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Federal and State Officers Face Liability for Framing Drug Defendants

The Sixth Circuit Court of appeals reversed an Ohio federal district court’s order that disposed of claims related to federal and state law enforcement officers framing two men on drug charges in Operation Turnaround.

Before the court was the appeals of Joshawa Webb and Herman Price after the district court awarded summary judgment and dismissal of civil rights claims against federal Drug Enforcement Agency (DEA) officers, Richland county Sheriff’s Office (RCSO) officers, and The United States, which became a defendant when it substituted itself for its agents as defendants.

“Webb and Price were separately arrested and charged as part of ‘Operation Turnaround’, a corrupted investigation into the Mansfield, Ohio, drug trade,” The Sixth circuit said in beginning its lengthy backround into the case.  The RCSO began its investigation after finding the body of Timothy Harris on 31, 2004; his death was believed to be drug related.

To assist in its investigation, the RCSO recruited Jerrel Bray to become a confidential informant to make drug buys of illegal drugs from suspected drug traffickers.  At RCSO’s request, DEA agents Lee Lucas and Robert Cross joined the investigation and registered Bray as a DEA informant.

Based on Bray’s controlled buys, over two dozen people were arrested and charged with federal drug crimes.  Webb and Price were among them.  “Following the completion of Operation Turnaround, Bray, while he was in jail for killing a man in an unrelated Cleveland drug deal, disclosed that Lucas conspired with him to frame innocent individuals including Webb and Price,” wrote the Sixth Circuit.

An investigation by the Office of Inspector General and Department of Justice confirmed Bray had used stand-ins to participate in drug deals and then identify the stand-ins as an Operation Turnaround target.  Charges against all Operation Turnaround targets were dismissed, and Bray, Lucas, and RCSO officer Chuck Metcalf were prosecuted.  Metcalf subsequently pleaded guilty to violating a target’s civil rights by testifying falsely at his trial.  Lucas, however, was found not guilty by a jury of making false statements, violation of civil rights, obstruction of justice, and perjury.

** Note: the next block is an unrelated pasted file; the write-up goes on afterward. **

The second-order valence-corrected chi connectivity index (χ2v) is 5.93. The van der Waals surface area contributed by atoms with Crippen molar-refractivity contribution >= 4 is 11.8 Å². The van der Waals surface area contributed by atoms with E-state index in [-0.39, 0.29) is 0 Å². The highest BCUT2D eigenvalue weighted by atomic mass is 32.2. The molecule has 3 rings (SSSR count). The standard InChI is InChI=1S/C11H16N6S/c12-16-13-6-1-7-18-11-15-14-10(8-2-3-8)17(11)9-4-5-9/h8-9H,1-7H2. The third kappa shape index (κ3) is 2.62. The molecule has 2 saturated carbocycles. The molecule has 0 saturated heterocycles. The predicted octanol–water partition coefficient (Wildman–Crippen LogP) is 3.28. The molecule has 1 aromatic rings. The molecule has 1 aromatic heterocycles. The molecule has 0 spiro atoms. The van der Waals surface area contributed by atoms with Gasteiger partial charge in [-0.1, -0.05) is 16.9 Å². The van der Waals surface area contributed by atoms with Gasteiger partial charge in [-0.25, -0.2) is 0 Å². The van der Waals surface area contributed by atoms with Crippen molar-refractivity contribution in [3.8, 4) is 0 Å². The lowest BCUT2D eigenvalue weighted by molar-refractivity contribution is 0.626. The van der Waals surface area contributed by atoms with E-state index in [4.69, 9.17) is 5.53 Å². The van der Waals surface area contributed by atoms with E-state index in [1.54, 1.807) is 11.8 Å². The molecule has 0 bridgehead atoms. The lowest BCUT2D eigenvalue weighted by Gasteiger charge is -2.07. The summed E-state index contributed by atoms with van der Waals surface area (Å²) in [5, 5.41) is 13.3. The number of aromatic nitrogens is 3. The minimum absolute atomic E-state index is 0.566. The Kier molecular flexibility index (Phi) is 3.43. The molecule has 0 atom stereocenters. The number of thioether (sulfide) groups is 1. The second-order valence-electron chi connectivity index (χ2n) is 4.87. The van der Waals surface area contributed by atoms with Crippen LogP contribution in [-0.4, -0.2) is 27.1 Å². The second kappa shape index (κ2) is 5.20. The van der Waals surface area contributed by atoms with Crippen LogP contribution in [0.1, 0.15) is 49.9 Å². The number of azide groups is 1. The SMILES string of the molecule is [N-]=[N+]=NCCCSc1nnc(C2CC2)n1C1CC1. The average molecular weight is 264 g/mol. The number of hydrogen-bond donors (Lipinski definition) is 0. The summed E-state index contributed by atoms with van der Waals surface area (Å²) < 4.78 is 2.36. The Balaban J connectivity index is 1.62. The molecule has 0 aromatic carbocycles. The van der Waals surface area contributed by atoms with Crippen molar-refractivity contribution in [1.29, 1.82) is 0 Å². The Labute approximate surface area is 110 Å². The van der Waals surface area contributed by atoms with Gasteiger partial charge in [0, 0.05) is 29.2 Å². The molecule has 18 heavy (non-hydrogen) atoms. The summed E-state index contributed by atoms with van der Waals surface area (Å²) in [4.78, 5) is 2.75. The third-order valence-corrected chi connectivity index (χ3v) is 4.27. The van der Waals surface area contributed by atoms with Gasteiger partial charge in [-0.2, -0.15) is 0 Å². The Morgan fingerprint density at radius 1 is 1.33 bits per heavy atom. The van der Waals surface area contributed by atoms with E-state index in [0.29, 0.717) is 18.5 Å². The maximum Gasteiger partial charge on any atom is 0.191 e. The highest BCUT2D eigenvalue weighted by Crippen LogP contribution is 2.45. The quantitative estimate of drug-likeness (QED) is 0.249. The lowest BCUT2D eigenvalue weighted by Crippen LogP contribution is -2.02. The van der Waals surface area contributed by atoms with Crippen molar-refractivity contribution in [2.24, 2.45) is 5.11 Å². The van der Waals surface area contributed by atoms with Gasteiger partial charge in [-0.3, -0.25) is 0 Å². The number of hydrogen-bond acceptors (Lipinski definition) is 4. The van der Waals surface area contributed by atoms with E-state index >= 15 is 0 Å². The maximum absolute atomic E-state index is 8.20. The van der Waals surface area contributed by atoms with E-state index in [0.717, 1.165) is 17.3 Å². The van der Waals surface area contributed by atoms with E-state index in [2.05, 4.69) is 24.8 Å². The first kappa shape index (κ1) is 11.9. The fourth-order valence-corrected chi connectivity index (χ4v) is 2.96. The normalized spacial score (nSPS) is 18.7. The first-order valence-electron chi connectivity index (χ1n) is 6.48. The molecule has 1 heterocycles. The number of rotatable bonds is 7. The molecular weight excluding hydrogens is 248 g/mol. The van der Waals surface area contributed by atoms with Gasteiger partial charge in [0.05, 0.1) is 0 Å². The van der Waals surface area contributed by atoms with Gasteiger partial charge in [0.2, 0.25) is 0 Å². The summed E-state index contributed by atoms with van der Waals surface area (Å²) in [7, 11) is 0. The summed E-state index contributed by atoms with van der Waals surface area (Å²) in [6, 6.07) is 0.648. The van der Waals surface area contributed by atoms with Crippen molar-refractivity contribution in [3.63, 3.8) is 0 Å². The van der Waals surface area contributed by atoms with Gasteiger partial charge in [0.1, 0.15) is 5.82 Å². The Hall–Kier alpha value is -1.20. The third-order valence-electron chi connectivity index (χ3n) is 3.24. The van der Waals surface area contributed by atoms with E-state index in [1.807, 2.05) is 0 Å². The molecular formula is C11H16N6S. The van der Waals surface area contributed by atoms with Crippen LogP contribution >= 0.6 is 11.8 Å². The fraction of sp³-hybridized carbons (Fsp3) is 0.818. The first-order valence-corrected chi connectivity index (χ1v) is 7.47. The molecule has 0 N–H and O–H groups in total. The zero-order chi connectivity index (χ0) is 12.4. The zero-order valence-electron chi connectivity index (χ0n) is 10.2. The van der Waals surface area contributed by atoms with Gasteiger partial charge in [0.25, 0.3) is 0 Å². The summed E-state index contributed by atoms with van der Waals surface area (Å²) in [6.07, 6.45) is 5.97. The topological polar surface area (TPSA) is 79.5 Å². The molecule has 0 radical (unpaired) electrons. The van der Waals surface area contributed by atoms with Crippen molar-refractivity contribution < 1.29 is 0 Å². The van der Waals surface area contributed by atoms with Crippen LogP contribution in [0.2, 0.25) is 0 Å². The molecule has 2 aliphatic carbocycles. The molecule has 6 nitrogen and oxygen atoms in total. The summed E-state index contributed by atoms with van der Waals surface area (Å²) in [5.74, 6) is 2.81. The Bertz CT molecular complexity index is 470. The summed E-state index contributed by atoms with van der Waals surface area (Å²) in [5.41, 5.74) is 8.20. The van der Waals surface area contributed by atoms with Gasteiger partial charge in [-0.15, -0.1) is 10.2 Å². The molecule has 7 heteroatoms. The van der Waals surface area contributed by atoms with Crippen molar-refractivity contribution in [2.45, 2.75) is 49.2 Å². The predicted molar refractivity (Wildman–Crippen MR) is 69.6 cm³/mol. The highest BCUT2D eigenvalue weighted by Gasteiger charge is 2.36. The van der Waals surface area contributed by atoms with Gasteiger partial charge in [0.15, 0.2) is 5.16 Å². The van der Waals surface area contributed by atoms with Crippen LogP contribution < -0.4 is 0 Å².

The district court held Price, inter alia, lacked standing to bring because “he should have been in custody in the state of Michigan for the entire time he was arrested and  held in this matter” due to a 7 year plea agreement on drug and weapons charges.  The Sixth circuit reversed, holding Price “did not forfeit his Fourth Amendment right to be free from imprisonment for unrelated crimes he did not commit.”

The district court’s reasoning was flawed because under its rationale every state and federal prisoner could be deemed to have forfeited all of their “Fourth Amendment rights regarding false imprisonment and malicious prosecution, and the government would have free rein to frame them for any other crime.”  The Sixth Circuit held “it is objectively unreasonable to frame an inmate,” so it reversed and found Price had standing to bring suit.

It further reversed the district court’s grant of summary judgment to: Lucas and Metcalf on Webb’s malicious persecution claim; Lucas, Metcalf, and RCSO officer Larry Faith on Price’s malicious persecution claim; Lucas on Webb’s false arrest claim; Lucas, Metcalf, and DEA agent Robert Cross on Webb’s fabrication of evidence claim; Lucas Metcalf, and Faith on Price’s federal conspiracy claims; and on all state law and Federal Tort Claim Act claims.  All other dismissals and summary judgment grants were affirmed.  See: Webb et al v. United States, No 14-3443/3444(6th Cir. 2015).

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Related legal case

Webb et al v. United States